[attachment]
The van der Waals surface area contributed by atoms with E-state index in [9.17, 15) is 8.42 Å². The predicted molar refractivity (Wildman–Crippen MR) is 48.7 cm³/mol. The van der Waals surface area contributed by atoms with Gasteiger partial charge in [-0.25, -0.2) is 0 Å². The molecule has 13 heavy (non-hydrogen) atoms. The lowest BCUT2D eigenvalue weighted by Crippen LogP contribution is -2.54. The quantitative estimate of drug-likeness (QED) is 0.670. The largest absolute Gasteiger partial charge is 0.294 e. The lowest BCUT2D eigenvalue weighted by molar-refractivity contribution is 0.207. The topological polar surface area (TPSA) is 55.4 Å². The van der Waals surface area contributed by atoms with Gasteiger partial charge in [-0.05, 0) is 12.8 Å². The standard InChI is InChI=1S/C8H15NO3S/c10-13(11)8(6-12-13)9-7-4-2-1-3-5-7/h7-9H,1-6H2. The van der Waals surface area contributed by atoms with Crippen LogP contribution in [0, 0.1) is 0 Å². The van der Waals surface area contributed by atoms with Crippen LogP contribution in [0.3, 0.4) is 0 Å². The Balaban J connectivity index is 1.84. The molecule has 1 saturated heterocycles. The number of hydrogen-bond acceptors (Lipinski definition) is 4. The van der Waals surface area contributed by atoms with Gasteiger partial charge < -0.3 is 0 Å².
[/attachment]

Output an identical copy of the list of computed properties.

The van der Waals surface area contributed by atoms with E-state index in [9.17, 15) is 8.42 Å². The predicted molar refractivity (Wildman–Crippen MR) is 48.7 cm³/mol. The van der Waals surface area contributed by atoms with Gasteiger partial charge in [-0.25, -0.2) is 0 Å². The molecule has 13 heavy (non-hydrogen) atoms. The lowest BCUT2D eigenvalue weighted by Crippen LogP contribution is -2.54. The quantitative estimate of drug-likeness (QED) is 0.670. The largest absolute Gasteiger partial charge is 0.294 e. The lowest BCUT2D eigenvalue weighted by molar-refractivity contribution is 0.207. The topological polar surface area (TPSA) is 55.4 Å². The van der Waals surface area contributed by atoms with Gasteiger partial charge in [-0.05, 0) is 12.8 Å². The standard InChI is InChI=1S/C8H15NO3S/c10-13(11)8(6-12-13)9-7-4-2-1-3-5-7/h7-9H,1-6H2. The van der Waals surface area contributed by atoms with Crippen LogP contribution in [0, 0.1) is 0 Å². The van der Waals surface area contributed by atoms with Crippen LogP contribution in [0.3, 0.4) is 0 Å². The Balaban J connectivity index is 1.84. The molecule has 1 saturated heterocycles. The number of hydrogen-bond acceptors (Lipinski definition) is 4. The van der Waals surface area contributed by atoms with Gasteiger partial charge < -0.3 is 0 Å².